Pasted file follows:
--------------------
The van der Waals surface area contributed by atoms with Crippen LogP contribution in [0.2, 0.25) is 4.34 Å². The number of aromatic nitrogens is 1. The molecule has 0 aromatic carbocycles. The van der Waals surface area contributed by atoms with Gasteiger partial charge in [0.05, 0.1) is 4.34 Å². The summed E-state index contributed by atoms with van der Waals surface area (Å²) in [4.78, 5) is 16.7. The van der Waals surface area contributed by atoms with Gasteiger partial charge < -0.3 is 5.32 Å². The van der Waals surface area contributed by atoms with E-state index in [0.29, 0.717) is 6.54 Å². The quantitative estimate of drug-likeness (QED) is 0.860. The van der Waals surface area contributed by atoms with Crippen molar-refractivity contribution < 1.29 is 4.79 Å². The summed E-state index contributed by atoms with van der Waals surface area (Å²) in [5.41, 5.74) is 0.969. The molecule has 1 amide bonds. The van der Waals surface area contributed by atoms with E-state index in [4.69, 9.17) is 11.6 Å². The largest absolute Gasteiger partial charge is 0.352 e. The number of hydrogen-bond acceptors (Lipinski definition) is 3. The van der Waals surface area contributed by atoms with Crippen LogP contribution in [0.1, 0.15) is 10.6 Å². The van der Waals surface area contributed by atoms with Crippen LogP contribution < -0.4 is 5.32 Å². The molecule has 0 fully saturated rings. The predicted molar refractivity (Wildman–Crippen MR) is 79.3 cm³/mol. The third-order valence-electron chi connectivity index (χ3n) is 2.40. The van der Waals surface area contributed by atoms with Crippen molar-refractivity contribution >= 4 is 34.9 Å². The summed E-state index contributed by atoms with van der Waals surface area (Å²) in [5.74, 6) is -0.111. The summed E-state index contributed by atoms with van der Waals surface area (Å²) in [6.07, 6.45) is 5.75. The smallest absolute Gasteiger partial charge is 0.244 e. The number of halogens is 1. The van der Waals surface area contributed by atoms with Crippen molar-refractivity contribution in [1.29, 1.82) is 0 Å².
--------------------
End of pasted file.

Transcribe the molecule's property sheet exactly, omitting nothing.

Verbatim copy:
The van der Waals surface area contributed by atoms with Crippen LogP contribution in [0.2, 0.25) is 4.34 Å². The number of aromatic nitrogens is 1. The molecule has 0 aromatic carbocycles. The van der Waals surface area contributed by atoms with Gasteiger partial charge in [0.05, 0.1) is 4.34 Å². The summed E-state index contributed by atoms with van der Waals surface area (Å²) in [4.78, 5) is 16.7. The van der Waals surface area contributed by atoms with Gasteiger partial charge < -0.3 is 5.32 Å². The van der Waals surface area contributed by atoms with E-state index in [0.29, 0.717) is 6.54 Å². The quantitative estimate of drug-likeness (QED) is 0.860. The van der Waals surface area contributed by atoms with Crippen molar-refractivity contribution < 1.29 is 4.79 Å². The summed E-state index contributed by atoms with van der Waals surface area (Å²) in [5.41, 5.74) is 0.969. The molecule has 1 amide bonds. The van der Waals surface area contributed by atoms with E-state index in [4.69, 9.17) is 11.6 Å². The largest absolute Gasteiger partial charge is 0.352 e. The number of hydrogen-bond acceptors (Lipinski definition) is 3. The van der Waals surface area contributed by atoms with Crippen LogP contribution in [0.1, 0.15) is 10.6 Å². The van der Waals surface area contributed by atoms with Crippen LogP contribution < -0.4 is 5.32 Å². The molecule has 0 fully saturated rings. The predicted molar refractivity (Wildman–Crippen MR) is 79.3 cm³/mol. The third-order valence-electron chi connectivity index (χ3n) is 2.40. The van der Waals surface area contributed by atoms with Crippen molar-refractivity contribution >= 4 is 34.9 Å². The summed E-state index contributed by atoms with van der Waals surface area (Å²) in [5.74, 6) is -0.111. The summed E-state index contributed by atoms with van der Waals surface area (Å²) in [6.07, 6.45) is 5.75. The smallest absolute Gasteiger partial charge is 0.244 e. The number of halogens is 1. The van der Waals surface area contributed by atoms with Crippen molar-refractivity contribution in [1.29, 1.82) is 0 Å².